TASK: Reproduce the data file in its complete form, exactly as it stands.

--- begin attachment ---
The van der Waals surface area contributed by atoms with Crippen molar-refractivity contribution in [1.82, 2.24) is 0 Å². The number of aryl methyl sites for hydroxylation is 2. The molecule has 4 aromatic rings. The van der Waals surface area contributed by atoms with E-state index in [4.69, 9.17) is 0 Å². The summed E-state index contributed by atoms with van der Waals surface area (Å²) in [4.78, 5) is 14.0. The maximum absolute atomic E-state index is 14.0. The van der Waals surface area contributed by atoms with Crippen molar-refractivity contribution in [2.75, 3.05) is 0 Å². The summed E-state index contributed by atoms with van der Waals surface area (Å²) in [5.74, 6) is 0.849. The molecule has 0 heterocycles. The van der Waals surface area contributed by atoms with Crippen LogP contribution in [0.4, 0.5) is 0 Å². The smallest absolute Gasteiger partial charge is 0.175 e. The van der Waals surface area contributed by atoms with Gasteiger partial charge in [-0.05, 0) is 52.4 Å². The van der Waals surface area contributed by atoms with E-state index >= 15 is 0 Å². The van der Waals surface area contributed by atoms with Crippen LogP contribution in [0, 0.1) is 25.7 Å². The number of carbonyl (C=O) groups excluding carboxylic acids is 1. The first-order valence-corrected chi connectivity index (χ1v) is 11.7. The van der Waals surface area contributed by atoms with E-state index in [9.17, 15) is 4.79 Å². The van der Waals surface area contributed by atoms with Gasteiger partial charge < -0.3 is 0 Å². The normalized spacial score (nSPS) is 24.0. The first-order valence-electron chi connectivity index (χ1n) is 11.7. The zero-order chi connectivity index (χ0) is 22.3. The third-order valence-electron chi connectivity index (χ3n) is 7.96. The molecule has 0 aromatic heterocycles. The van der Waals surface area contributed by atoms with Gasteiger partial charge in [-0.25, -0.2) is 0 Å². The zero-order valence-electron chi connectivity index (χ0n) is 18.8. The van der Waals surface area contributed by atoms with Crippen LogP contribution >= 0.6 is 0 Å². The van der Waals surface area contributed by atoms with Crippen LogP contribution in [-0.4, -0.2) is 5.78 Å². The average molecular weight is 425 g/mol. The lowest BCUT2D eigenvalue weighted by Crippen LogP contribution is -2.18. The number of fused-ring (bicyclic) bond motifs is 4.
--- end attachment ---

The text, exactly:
The van der Waals surface area contributed by atoms with Crippen molar-refractivity contribution in [1.82, 2.24) is 0 Å². The number of aryl methyl sites for hydroxylation is 2. The molecule has 4 aromatic rings. The van der Waals surface area contributed by atoms with E-state index in [4.69, 9.17) is 0 Å². The summed E-state index contributed by atoms with van der Waals surface area (Å²) in [4.78, 5) is 14.0. The maximum absolute atomic E-state index is 14.0. The van der Waals surface area contributed by atoms with Crippen molar-refractivity contribution in [2.75, 3.05) is 0 Å². The summed E-state index contributed by atoms with van der Waals surface area (Å²) in [5.74, 6) is 0.849. The molecule has 0 heterocycles. The van der Waals surface area contributed by atoms with Crippen LogP contribution in [0.4, 0.5) is 0 Å². The smallest absolute Gasteiger partial charge is 0.175 e. The van der Waals surface area contributed by atoms with Gasteiger partial charge in [-0.05, 0) is 52.4 Å². The van der Waals surface area contributed by atoms with E-state index >= 15 is 0 Å². The van der Waals surface area contributed by atoms with Crippen LogP contribution in [0, 0.1) is 25.7 Å². The number of carbonyl (C=O) groups excluding carboxylic acids is 1. The first-order valence-corrected chi connectivity index (χ1v) is 11.7. The van der Waals surface area contributed by atoms with E-state index in [9.17, 15) is 4.79 Å². The van der Waals surface area contributed by atoms with Gasteiger partial charge < -0.3 is 0 Å². The normalized spacial score (nSPS) is 24.0. The first-order valence-electron chi connectivity index (χ1n) is 11.7. The zero-order chi connectivity index (χ0) is 22.3. The third-order valence-electron chi connectivity index (χ3n) is 7.96. The molecule has 0 aromatic heterocycles. The van der Waals surface area contributed by atoms with Gasteiger partial charge in [-0.25, -0.2) is 0 Å². The zero-order valence-electron chi connectivity index (χ0n) is 18.8. The van der Waals surface area contributed by atoms with Crippen LogP contribution >= 0.6 is 0 Å². The van der Waals surface area contributed by atoms with Crippen LogP contribution in [-0.4, -0.2) is 5.78 Å². The average molecular weight is 425 g/mol. The lowest BCUT2D eigenvalue weighted by Crippen LogP contribution is -2.18. The number of fused-ring (bicyclic) bond motifs is 4.